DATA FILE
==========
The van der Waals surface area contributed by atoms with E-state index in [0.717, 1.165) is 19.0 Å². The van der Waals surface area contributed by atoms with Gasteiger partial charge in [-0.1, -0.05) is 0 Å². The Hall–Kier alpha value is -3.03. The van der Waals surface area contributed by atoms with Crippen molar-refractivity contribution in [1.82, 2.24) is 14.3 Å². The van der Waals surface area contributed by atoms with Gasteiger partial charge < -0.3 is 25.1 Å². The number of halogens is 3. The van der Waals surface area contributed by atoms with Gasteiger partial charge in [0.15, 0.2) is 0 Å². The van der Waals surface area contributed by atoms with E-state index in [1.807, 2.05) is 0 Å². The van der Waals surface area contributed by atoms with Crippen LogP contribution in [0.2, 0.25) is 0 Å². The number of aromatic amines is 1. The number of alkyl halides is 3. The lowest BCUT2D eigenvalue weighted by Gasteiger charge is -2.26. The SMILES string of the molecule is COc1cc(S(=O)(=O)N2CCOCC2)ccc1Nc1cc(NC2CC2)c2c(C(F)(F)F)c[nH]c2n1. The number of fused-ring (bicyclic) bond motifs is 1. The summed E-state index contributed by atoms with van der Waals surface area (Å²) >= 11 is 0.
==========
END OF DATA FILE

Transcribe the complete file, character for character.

The van der Waals surface area contributed by atoms with E-state index in [0.717, 1.165) is 19.0 Å². The van der Waals surface area contributed by atoms with Gasteiger partial charge in [-0.1, -0.05) is 0 Å². The Hall–Kier alpha value is -3.03. The van der Waals surface area contributed by atoms with Crippen molar-refractivity contribution in [1.82, 2.24) is 14.3 Å². The van der Waals surface area contributed by atoms with Gasteiger partial charge < -0.3 is 25.1 Å². The number of halogens is 3. The van der Waals surface area contributed by atoms with Gasteiger partial charge in [0.15, 0.2) is 0 Å². The van der Waals surface area contributed by atoms with E-state index in [1.807, 2.05) is 0 Å². The van der Waals surface area contributed by atoms with Crippen LogP contribution in [0.2, 0.25) is 0 Å². The number of aromatic amines is 1. The number of alkyl halides is 3. The lowest BCUT2D eigenvalue weighted by Gasteiger charge is -2.26. The SMILES string of the molecule is COc1cc(S(=O)(=O)N2CCOCC2)ccc1Nc1cc(NC2CC2)c2c(C(F)(F)F)c[nH]c2n1. The number of fused-ring (bicyclic) bond motifs is 1. The summed E-state index contributed by atoms with van der Waals surface area (Å²) >= 11 is 0.